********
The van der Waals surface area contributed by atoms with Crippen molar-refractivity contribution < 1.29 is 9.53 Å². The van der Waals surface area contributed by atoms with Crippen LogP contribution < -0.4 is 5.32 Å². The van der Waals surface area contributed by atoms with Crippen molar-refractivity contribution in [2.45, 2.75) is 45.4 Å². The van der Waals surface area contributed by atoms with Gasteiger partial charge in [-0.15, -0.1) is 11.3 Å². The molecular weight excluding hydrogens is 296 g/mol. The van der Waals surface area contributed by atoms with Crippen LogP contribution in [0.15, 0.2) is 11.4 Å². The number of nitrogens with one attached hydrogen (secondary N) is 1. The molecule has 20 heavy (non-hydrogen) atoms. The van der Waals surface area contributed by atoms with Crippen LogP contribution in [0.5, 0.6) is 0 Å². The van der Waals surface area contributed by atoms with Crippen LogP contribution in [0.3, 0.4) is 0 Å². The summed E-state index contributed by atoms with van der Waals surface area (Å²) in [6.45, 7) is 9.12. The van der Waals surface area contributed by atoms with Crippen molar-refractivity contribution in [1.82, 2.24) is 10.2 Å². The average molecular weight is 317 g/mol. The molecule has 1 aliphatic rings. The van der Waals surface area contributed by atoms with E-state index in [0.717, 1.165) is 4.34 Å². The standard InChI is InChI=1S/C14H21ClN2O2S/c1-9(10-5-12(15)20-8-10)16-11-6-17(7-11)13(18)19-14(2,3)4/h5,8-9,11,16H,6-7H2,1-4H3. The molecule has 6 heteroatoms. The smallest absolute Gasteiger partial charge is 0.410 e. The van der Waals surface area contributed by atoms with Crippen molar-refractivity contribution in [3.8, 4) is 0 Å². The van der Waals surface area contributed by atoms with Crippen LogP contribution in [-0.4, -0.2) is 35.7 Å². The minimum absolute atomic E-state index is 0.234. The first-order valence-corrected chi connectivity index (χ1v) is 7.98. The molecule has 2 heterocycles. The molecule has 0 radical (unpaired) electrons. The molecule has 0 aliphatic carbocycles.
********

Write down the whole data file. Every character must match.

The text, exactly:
The van der Waals surface area contributed by atoms with Crippen molar-refractivity contribution < 1.29 is 9.53 Å². The van der Waals surface area contributed by atoms with Crippen LogP contribution < -0.4 is 5.32 Å². The van der Waals surface area contributed by atoms with Crippen molar-refractivity contribution in [2.45, 2.75) is 45.4 Å². The van der Waals surface area contributed by atoms with Gasteiger partial charge in [-0.15, -0.1) is 11.3 Å². The molecular weight excluding hydrogens is 296 g/mol. The van der Waals surface area contributed by atoms with Crippen LogP contribution in [0.15, 0.2) is 11.4 Å². The number of nitrogens with one attached hydrogen (secondary N) is 1. The molecule has 20 heavy (non-hydrogen) atoms. The van der Waals surface area contributed by atoms with Crippen LogP contribution in [0.5, 0.6) is 0 Å². The van der Waals surface area contributed by atoms with Crippen LogP contribution in [0.3, 0.4) is 0 Å². The summed E-state index contributed by atoms with van der Waals surface area (Å²) in [6.45, 7) is 9.12. The van der Waals surface area contributed by atoms with Crippen molar-refractivity contribution in [1.82, 2.24) is 10.2 Å². The average molecular weight is 317 g/mol. The molecule has 1 aliphatic rings. The van der Waals surface area contributed by atoms with E-state index in [0.717, 1.165) is 4.34 Å². The standard InChI is InChI=1S/C14H21ClN2O2S/c1-9(10-5-12(15)20-8-10)16-11-6-17(7-11)13(18)19-14(2,3)4/h5,8-9,11,16H,6-7H2,1-4H3. The molecule has 6 heteroatoms. The smallest absolute Gasteiger partial charge is 0.410 e. The van der Waals surface area contributed by atoms with Crippen molar-refractivity contribution in [3.8, 4) is 0 Å². The van der Waals surface area contributed by atoms with Crippen LogP contribution in [-0.4, -0.2) is 35.7 Å². The minimum absolute atomic E-state index is 0.234. The first-order valence-corrected chi connectivity index (χ1v) is 7.98. The molecule has 2 heterocycles. The molecule has 0 radical (unpaired) electrons. The molecule has 0 aliphatic carbocycles.